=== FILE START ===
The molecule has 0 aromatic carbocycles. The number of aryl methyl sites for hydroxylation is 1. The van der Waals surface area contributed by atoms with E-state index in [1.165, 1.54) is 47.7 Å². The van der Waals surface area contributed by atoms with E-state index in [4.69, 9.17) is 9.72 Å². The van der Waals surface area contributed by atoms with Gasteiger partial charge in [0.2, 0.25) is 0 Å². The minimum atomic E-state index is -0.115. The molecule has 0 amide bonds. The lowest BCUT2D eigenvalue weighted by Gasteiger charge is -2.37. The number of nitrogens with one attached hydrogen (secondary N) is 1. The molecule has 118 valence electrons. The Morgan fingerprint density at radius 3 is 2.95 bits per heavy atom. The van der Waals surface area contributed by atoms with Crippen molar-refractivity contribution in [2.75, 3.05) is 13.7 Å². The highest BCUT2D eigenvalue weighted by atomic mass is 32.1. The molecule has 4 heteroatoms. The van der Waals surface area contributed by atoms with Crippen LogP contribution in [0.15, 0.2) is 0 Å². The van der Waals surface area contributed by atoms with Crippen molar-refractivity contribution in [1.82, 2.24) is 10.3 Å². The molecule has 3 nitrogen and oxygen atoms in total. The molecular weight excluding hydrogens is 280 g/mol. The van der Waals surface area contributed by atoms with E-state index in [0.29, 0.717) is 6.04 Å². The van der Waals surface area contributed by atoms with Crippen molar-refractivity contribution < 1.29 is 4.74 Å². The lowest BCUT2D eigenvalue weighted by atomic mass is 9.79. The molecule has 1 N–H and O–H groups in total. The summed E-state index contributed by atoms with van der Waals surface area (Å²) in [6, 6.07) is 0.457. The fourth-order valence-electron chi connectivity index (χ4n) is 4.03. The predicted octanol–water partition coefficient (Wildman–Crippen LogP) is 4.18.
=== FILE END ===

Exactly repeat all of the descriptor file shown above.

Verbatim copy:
The molecule has 0 aromatic carbocycles. The number of aryl methyl sites for hydroxylation is 1. The van der Waals surface area contributed by atoms with E-state index in [1.165, 1.54) is 47.7 Å². The van der Waals surface area contributed by atoms with E-state index in [4.69, 9.17) is 9.72 Å². The van der Waals surface area contributed by atoms with Gasteiger partial charge in [0.2, 0.25) is 0 Å². The minimum atomic E-state index is -0.115. The molecule has 0 amide bonds. The lowest BCUT2D eigenvalue weighted by Gasteiger charge is -2.37. The number of nitrogens with one attached hydrogen (secondary N) is 1. The molecule has 118 valence electrons. The Morgan fingerprint density at radius 3 is 2.95 bits per heavy atom. The van der Waals surface area contributed by atoms with Crippen molar-refractivity contribution in [2.75, 3.05) is 13.7 Å². The highest BCUT2D eigenvalue weighted by atomic mass is 32.1. The molecule has 4 heteroatoms. The van der Waals surface area contributed by atoms with Crippen LogP contribution in [0.15, 0.2) is 0 Å². The van der Waals surface area contributed by atoms with Crippen molar-refractivity contribution in [1.82, 2.24) is 10.3 Å². The molecule has 3 nitrogen and oxygen atoms in total. The molecular weight excluding hydrogens is 280 g/mol. The van der Waals surface area contributed by atoms with E-state index in [0.29, 0.717) is 6.04 Å². The van der Waals surface area contributed by atoms with Crippen molar-refractivity contribution < 1.29 is 4.74 Å². The lowest BCUT2D eigenvalue weighted by atomic mass is 9.79. The molecule has 1 N–H and O–H groups in total. The summed E-state index contributed by atoms with van der Waals surface area (Å²) in [6, 6.07) is 0.457. The fourth-order valence-electron chi connectivity index (χ4n) is 4.03. The predicted octanol–water partition coefficient (Wildman–Crippen LogP) is 4.18.